Reminder: Teams have until Dec. 19 to decide if they’re going to loan their players to their respective countries.

So, who’s in and who’s out?

TEAM CANADA

Jakob Chychrun-D-Arizona Coyotes

Chychrun made his 2017-18 regular season debut on Sunday, after he missed the start of the season because of a knee injury. He played 22:40 and scored a goal against the Golden Knights in his first game of 2017-18. Chychrun heading to the World Juniors is probably unlikely, but it simply can’t be ruled out because of the amount of time he missed due to injury.

Pierre-Luc Dubois-C-Columbus Blue Jackets

The Jackets rookie has a modest 11 points in 28 games, but six of those have come in the last five games. Dubois wasn’t getting much ice time early on in the season. That seems to be changing, as it appears as though he’s earned head coach John Tortorella’s trust. He’s played over 18 minutes in five of his last seven contests. Dubois is starting to become a big part of the team. It would be mildly surprising to see him be loaned out for the tournament.

Samuel Girard-D-Colorado Avalanche

At the start of the season, you probably would’ve thought that Girard would be playing in the tournament, but things have changed. Since being traded from Nashville to Colorado, he’s played a huge role with his new team. He’s played under 20 minutes in each of his last five outings, but he’s still averaging 19:22 of ice time per game.

Tyson Jost-F-Colorado Avalanche

Jost missed a significant amount of time because of a lower-body injury, but he’s back in the lineup right now. The 19-year-old has no points in five games since returning and he’s up to just one goal and one assist in 11 contests this season. Colorado is four points out of a playoff spot, which isn’t significant, but they’re probably a year or two away from being a serious contender anyway. Jost won a silver medal with Team Canada last year. He had a goal and four points in 7 seven games during the tournament. Don’t be surprised if he represents his country again.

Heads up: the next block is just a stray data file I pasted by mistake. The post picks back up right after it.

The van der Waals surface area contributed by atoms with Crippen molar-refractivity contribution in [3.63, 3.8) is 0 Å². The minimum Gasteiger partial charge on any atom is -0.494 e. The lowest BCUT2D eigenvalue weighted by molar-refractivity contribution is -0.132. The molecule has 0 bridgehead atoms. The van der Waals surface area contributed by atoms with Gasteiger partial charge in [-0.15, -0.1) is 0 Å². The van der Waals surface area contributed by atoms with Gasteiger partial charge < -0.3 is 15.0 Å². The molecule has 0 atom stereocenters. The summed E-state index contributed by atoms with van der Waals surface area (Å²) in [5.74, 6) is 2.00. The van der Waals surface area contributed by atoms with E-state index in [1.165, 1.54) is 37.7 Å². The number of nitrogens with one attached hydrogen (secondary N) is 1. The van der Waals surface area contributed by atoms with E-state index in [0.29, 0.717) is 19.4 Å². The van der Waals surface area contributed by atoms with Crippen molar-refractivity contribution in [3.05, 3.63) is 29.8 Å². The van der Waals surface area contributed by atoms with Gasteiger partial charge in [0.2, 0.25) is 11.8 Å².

Victor Mete-D-Montreal Canadiens

Mete had a terrific training camp with the Canadiens, but he’s come down to earth a little bit. The 19-year-old has been made a healthy scratch a couple of times this season and with Jakub Jerabek and David Schlemko now on the roster, Montreal could opt to send their young blue liner to the tournament. Mete was part of Team Canada’s Summer Showcase roster last summer.

Nolan Patrick-F-Philadelphia Flyers

The second overall pick in the 2017 NHL Entry Draft has had a tough introduction to pro hockey. Not only has he missed nine games because of an upper-body injury, he also hasn’t really played much when he has been in the Flyers lineup. Patrick has two goals and four assists, while averaging just over 12 minutes of ice time in 19 games. The 19-year-old missed last year’s tournament because of an injury. Playing heavy minutes with players his own age could prove to be a valuable experience for the rookie.

TEAM FINLAND

Patrik Laine-F-Winnipeg Jets

This is probably the biggest no-brainer on the list. There’s absolutely no chance that Laine is going to Buffalo to represent his country. We’ll just leave it at that.

Jesse Puljujarvi-F-Edmonton Oilers

The Oilers didn’t loan Puljujarvi to Team Finland last year when he playing in the minors, so it’s unlikely that they’d let him take off now that he’s contributing on the NHL roster. He owned the tournament last time he played in it in 2016, as he had an incredible 17 points in seven games.

TEAM RUSSIA

Mikhail Sergachev-D-Tampa Bay Lighting

Sergachev had a disappointing tournament last year, but he’s been way too good with the Bolts to head back there. The 19-year-old has averaged 14:32 of ice time, which isn’t significant, but he’s been productive in limited minutes. Sergachev has six goals and 19 points in 28 games. That puts him on pace to score 18 goals and almost 60 points.

TEAM SWEDEN